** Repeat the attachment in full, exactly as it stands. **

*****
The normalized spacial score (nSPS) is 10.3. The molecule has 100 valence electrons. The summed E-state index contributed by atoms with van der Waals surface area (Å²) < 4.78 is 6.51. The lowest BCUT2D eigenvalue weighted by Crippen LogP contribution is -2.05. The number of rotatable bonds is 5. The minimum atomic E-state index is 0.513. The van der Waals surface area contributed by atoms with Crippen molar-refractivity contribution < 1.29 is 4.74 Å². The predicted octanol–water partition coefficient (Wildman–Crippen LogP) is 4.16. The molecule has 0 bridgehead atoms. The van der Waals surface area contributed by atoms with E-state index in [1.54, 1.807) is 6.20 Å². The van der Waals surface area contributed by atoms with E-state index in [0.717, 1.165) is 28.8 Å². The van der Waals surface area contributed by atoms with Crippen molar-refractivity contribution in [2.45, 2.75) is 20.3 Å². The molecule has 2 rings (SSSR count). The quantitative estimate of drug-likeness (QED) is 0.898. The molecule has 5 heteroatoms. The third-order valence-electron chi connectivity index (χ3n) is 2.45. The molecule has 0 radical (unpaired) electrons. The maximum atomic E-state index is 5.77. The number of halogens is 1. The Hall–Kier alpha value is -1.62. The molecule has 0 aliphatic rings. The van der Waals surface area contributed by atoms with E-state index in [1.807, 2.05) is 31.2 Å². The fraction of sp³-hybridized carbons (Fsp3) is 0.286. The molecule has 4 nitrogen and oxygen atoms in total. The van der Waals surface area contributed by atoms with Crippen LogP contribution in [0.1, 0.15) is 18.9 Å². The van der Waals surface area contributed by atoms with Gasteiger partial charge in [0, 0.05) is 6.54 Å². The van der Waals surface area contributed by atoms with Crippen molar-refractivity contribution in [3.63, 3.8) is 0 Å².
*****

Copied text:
The normalized spacial score (nSPS) is 10.3. The molecule has 100 valence electrons. The summed E-state index contributed by atoms with van der Waals surface area (Å²) < 4.78 is 6.51. The lowest BCUT2D eigenvalue weighted by Crippen LogP contribution is -2.05. The number of rotatable bonds is 5. The minimum atomic E-state index is 0.513. The van der Waals surface area contributed by atoms with Crippen molar-refractivity contribution < 1.29 is 4.74 Å². The predicted octanol–water partition coefficient (Wildman–Crippen LogP) is 4.16. The molecule has 0 bridgehead atoms. The van der Waals surface area contributed by atoms with E-state index in [1.54, 1.807) is 6.20 Å². The van der Waals surface area contributed by atoms with E-state index in [0.717, 1.165) is 28.8 Å². The van der Waals surface area contributed by atoms with Crippen molar-refractivity contribution in [2.45, 2.75) is 20.3 Å². The molecule has 2 rings (SSSR count). The quantitative estimate of drug-likeness (QED) is 0.898. The molecule has 5 heteroatoms. The third-order valence-electron chi connectivity index (χ3n) is 2.45. The molecule has 0 radical (unpaired) electrons. The maximum atomic E-state index is 5.77. The number of halogens is 1. The Hall–Kier alpha value is -1.62. The molecule has 0 aliphatic rings. The van der Waals surface area contributed by atoms with E-state index in [1.807, 2.05) is 31.2 Å². The fraction of sp³-hybridized carbons (Fsp3) is 0.286. The molecule has 4 nitrogen and oxygen atoms in total. The van der Waals surface area contributed by atoms with Crippen LogP contribution in [0.1, 0.15) is 18.9 Å². The van der Waals surface area contributed by atoms with Gasteiger partial charge in [0, 0.05) is 6.54 Å². The van der Waals surface area contributed by atoms with Crippen molar-refractivity contribution in [3.63, 3.8) is 0 Å².